6. #6
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    I have been told the same as Maren regarding the heritability of KS (i.e., that it is not proven). However, I believe I saw something some time back that it is estimated that a VERY large number of horses have KS. (I think the study was based on autopsies of race horses, but could be wrong.)

    FWIW, one of the U.S.'s top GP dressage horses has kissing spines...



  7. #7
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    >Kissing spines are not a training issue>


    Let me rephrase then - the condition known as kissing spines is often only noticed because horses are trained badly and start developing severe pain. I know of several high end international competitiors (eventing, not dressage) that have KS, but were ridden accordingly and had no issues whatsoever. In fact, in one individuum it wasn't even known until after his career when a secondary injury required a back x-ray.



  8. #8
    Join Date
    Nov. 11, 2001
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    Default Maren

    What does "ridden accordingly " mean in reference to kissing spine?
    "Over the Hill?? What Hill, Where?? I don't remember any hill!!!" Favorite Tee Shirt



  9. #9
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    It means you ride with a very relaxed back, foward downward (not deep!) and not in collected frames. A supple, well-working back is paramount, little dressage, lots of climbing and trotting over poles.
    My friend's Risih Tb went to the Olympics (eventing) with kissing spines. She#s a vet, she knew what she was doing.



  10. #10
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    Interesting, Maren. I have been told by several vets, chiros, etc., that the key to riding a horse with KS is to keep the horse somewhat round. IOW, lifting the back spreads the spinous processes further apart so they don't touch.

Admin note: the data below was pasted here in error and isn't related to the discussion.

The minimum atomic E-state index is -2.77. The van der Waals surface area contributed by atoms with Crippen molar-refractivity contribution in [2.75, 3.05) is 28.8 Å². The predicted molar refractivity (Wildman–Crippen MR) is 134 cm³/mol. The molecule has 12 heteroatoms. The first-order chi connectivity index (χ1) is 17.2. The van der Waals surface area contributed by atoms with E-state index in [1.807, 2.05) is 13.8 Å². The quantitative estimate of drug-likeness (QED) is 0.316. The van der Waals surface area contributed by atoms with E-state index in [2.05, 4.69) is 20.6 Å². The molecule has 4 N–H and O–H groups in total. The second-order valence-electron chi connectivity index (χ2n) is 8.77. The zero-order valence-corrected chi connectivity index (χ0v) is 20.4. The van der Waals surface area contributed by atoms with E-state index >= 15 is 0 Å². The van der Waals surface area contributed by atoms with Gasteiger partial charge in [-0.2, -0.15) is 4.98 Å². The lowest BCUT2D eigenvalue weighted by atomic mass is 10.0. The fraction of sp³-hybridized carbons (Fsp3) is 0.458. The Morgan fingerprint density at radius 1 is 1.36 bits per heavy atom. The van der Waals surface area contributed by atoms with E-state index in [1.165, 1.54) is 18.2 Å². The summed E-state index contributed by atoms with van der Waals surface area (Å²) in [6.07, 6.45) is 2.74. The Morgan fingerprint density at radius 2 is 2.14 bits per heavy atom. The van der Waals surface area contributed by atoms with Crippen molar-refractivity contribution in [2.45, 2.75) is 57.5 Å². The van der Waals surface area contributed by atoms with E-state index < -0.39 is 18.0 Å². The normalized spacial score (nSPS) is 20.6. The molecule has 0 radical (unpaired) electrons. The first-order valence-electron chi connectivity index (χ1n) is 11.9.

As mentioned earlier, one of America's top GP horses has kissing spines, and they have learned how to manage it. FWIW, he is in London right now.

    OTOH, the approved Oldenburg stallion Ruiz Soler was sold out of Germany to an American hunter trainer specifically because he had KS and could not be ridden in a frame. The new owner promptly gelded him before he left Germany, and the horse went on to a hunter career here under the name Tribute. I don't follow hunters very closely, so I don't know how successful he has been in his new career.



  11. #11
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    Jan. 15, 2004
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    Quote Originally Posted by DownYonder View Post
    Interesting, Maren. I have been told by several vets, chiros, etc., that the key to riding a horse with KS is to keep the horse somewhat round. IOW, lifting the back spreads the spinous processes further apart so they don't touch.


    .
    this would physiologically make more sense to me.